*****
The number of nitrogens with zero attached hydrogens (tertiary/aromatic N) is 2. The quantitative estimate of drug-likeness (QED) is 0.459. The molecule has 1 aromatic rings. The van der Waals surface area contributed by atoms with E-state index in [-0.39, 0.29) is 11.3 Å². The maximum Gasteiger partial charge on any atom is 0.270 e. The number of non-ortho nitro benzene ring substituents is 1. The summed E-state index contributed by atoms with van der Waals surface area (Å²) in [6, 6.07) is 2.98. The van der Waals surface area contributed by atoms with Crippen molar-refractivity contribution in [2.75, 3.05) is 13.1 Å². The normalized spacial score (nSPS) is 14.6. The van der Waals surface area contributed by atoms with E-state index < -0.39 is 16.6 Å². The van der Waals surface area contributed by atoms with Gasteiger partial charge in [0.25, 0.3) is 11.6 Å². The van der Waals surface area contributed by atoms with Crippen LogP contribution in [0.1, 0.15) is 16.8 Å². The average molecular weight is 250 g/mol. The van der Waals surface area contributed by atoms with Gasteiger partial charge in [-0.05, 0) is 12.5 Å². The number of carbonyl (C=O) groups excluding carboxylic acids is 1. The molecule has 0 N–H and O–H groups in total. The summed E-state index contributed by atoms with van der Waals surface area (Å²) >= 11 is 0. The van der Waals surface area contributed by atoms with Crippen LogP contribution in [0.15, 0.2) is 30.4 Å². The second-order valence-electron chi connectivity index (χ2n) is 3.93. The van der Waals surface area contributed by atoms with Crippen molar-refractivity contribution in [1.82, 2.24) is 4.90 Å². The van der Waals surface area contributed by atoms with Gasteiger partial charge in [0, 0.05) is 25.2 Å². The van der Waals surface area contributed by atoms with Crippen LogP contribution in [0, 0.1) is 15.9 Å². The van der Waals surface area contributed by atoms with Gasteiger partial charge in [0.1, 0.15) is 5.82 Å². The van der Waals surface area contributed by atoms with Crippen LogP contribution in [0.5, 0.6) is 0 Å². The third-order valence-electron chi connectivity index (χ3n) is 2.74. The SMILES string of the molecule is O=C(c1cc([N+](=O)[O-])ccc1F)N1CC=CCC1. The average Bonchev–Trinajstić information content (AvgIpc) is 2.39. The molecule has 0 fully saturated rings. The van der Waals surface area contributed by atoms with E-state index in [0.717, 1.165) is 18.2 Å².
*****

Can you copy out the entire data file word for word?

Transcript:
The number of nitrogens with zero attached hydrogens (tertiary/aromatic N) is 2. The quantitative estimate of drug-likeness (QED) is 0.459. The molecule has 1 aromatic rings. The van der Waals surface area contributed by atoms with E-state index in [-0.39, 0.29) is 11.3 Å². The maximum Gasteiger partial charge on any atom is 0.270 e. The number of non-ortho nitro benzene ring substituents is 1. The summed E-state index contributed by atoms with van der Waals surface area (Å²) in [6, 6.07) is 2.98. The van der Waals surface area contributed by atoms with Crippen molar-refractivity contribution in [2.75, 3.05) is 13.1 Å². The normalized spacial score (nSPS) is 14.6. The van der Waals surface area contributed by atoms with E-state index < -0.39 is 16.6 Å². The van der Waals surface area contributed by atoms with Gasteiger partial charge in [0.25, 0.3) is 11.6 Å². The van der Waals surface area contributed by atoms with Crippen LogP contribution in [0.1, 0.15) is 16.8 Å². The average molecular weight is 250 g/mol. The van der Waals surface area contributed by atoms with Gasteiger partial charge in [-0.05, 0) is 12.5 Å². The number of carbonyl (C=O) groups excluding carboxylic acids is 1. The molecule has 0 N–H and O–H groups in total. The summed E-state index contributed by atoms with van der Waals surface area (Å²) >= 11 is 0. The van der Waals surface area contributed by atoms with Crippen LogP contribution in [0.15, 0.2) is 30.4 Å². The second-order valence-electron chi connectivity index (χ2n) is 3.93. The van der Waals surface area contributed by atoms with Crippen molar-refractivity contribution in [1.82, 2.24) is 4.90 Å². The van der Waals surface area contributed by atoms with Gasteiger partial charge in [0, 0.05) is 25.2 Å². The van der Waals surface area contributed by atoms with Crippen LogP contribution in [0, 0.1) is 15.9 Å². The van der Waals surface area contributed by atoms with Gasteiger partial charge in [0.1, 0.15) is 5.82 Å². The van der Waals surface area contributed by atoms with Crippen LogP contribution in [0.5, 0.6) is 0 Å². The third-order valence-electron chi connectivity index (χ3n) is 2.74. The SMILES string of the molecule is O=C(c1cc([N+](=O)[O-])ccc1F)N1CC=CCC1. The average Bonchev–Trinajstić information content (AvgIpc) is 2.39. The molecule has 0 fully saturated rings. The van der Waals surface area contributed by atoms with E-state index in [0.717, 1.165) is 18.2 Å².